During the early part of the afternoon, General Fitz John Porter’s Fifth Corps (of which the 18th Massachusetts was a part) slowly arranged itself for a huge assault on the center of the Confederate line. The 18th Massachusetts moved forward to Dogan’s Ridge, then advanced about a half mile through Groveton Woods, nearing the Confederate position. At the edge of Groveton Woods, the 18th Massachusetts halted, was ordered to lie down, and stared across a large open space known as Dogan’s Pasture…about half a mile wide. At the far end of the pasture was the raised railroad bed, a position which the Confederates were employing as a strong defensive earthwork. It was, in short, an extremely difficult position to reach, much less to take by force.
When the order came, the 18th Massachusetts rose up, marched out into Dogan’s Pasture, then was given the order to charge at the double-quick. On their left was the 13th New York. On their right the 1st Michigan, and beyond the other brigades and divisions of the Fifth Corps. All the regiments charging across Dogan’s Pasture were under terrible, concentrated fire from both infantry and artillery and took heavy casualties. The 18th Massachusetts reached the raised railroad bed, formed a line along its top and fired at the Confederates at close range until their cartridge boxes were empty.
There the advance ground to a halt and Union forces were unable to push past the railroad bed except in a few, isolated places. The order was soon passed along the Union line to retreat and the 18th Massachusetts raced back across Dogan’s Pasture towards the relative safety of Groveton Woods, still under terrible fire. An officer of the 18th Massachusetts recalled that the shells fell so thickly during the retreat that “the ground looked like a millpond during a shower.” It was the worst fight of the war for the 18th Massachusetts.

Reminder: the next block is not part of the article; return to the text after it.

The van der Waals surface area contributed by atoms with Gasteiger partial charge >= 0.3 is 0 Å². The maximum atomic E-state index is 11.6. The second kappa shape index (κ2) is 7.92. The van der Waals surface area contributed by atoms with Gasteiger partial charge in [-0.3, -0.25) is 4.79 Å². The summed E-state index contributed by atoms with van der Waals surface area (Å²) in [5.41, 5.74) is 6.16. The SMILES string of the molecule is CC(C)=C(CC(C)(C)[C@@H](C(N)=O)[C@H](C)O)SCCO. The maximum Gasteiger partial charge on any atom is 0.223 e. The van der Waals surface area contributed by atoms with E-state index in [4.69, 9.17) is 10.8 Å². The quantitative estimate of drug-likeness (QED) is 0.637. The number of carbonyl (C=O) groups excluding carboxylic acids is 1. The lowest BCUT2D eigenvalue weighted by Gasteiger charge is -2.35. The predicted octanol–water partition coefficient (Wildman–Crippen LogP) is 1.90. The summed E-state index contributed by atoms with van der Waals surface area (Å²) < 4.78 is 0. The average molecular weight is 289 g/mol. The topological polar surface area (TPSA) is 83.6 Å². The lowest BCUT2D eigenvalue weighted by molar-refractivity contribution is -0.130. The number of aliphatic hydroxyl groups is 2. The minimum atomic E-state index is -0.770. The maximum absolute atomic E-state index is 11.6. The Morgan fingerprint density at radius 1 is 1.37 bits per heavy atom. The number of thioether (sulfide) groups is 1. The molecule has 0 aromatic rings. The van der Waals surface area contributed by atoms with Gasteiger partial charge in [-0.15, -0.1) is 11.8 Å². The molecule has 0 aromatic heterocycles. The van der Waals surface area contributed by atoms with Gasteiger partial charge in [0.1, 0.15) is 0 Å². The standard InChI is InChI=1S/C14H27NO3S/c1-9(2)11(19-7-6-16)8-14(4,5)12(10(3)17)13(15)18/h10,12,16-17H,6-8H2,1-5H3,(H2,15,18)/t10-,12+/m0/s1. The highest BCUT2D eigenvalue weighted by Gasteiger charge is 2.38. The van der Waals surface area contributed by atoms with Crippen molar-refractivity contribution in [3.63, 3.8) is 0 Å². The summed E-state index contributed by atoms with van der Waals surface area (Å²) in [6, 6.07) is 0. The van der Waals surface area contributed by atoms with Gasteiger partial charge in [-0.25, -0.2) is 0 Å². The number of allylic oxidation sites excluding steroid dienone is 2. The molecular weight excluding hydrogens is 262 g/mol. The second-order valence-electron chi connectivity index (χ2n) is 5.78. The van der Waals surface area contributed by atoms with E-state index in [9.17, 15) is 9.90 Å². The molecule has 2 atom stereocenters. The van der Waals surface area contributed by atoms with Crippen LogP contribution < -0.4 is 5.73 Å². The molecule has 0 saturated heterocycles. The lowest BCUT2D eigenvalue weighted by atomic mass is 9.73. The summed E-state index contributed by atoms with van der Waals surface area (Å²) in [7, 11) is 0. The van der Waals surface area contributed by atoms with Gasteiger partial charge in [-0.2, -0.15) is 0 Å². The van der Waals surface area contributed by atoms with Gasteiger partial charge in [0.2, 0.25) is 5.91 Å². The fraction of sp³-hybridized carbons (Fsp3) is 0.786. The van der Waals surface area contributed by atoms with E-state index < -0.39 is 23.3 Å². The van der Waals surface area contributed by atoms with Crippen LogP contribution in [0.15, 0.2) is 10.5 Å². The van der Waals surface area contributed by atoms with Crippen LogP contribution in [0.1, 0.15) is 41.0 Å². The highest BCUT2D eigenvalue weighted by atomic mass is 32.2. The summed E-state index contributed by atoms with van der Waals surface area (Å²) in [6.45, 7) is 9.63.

Of the battle, Duxbury’s Private Meechan simply wrote in his journal, “Fought the Battle of Bull Run, got badly cut up…Retreated to Centreville.”
Duxbury’s casualties were the following:
1st Sgt. Joseph E. Simmons, Shoemaker, 23
Pvt. David F. Church, Shoemaker, 26
Pvt. Daniel Rix, Farmer, 26
Corp. Alexander MacDonald, Tailor, 31
Pvt. Henry Jones, Shoemaker, 21
Pvt. Jairus Leavitt, Shoemaker, 26
Pvt. Patrick O’Brien, Farmer, 19
Pvt. Henry B. Paulding, Shipwright, 26 (died of wounds on 10/11/1862)
Prisoner of War
Pvt. Hiram Weston, Shoemaker, 31
We can only imagine what the reaction was when news of the casualties reached Duxbury. There must have been some disbelief. Early reports of casualties after battles were often fraught with errors. Gershom B. Weston, eldest son of “King Caesar” and a community leader who worked diligently to support the troops, wrote to the acting commanding officer of Company E, Lieutenant William Winsor of Plymouth, to verify the Duxbury killed. Winsor wrote back:
“Dear Sir, Yours of the 5th is at hand, and I am sorry to say that the intelligence received in Duxbury of the death of Sergt Simmon and Private Church is but too true they were killed at Centreville on the 30th of Aug. our forces were oblidged to give up the field with our killed and wounded. A flag of truce was sent out the next day and Capt in our Regts accompanied it. He tells me that they he saw Sergt Simmons lying on the field and went and looked at him, he looked very natural. They were not allowed to bury any of the dead but were hurried away as soon as they had gathered up the wounded. Capt Spalding did not know Church. Sad as this intelligence must be to their friends I must say that the recovery of either of bodies will be impossible as they were burried by the enemy.”
First Sergeant Simmons had recently learned that he was to receive a promotion to First Lieutenant and a transfer to the new 38th Massachusetts Infantry in which many Duxbury men had just enlisted. He was the highest ranking casualty from Duxbury. The final resting places of Simmons, Church and Rix are unknown, but based on Winsor’s letter, it is likely these three Duxbury men were buried on the battlefield of Bull Run.
 This figure represents only those actively engaged on the field and does not take into account the men who had just enlisted in the 38th Massachusetts and were still on their way to the front.
 Thomas H. Mann, Fighting with the Eighteenth Massachusetts, (Louisiana State University Press, 2000), 67.
 Mann, 68.
 David Crossley Meechan, Civil War Diary, ed. Evelyn Alden Ryerson Hathaway, (Published by the editor, 2008), 67.
 Meechan, 69.
 John J. Hennessy, Return to Bull Run: The Campaign and Battle of Second Manassas. (University of Oklahoma Press, 1993) 303-307.
 Mann, 91.
 Mann, 94.
 Hennessy, 358.
 Meechan, 69.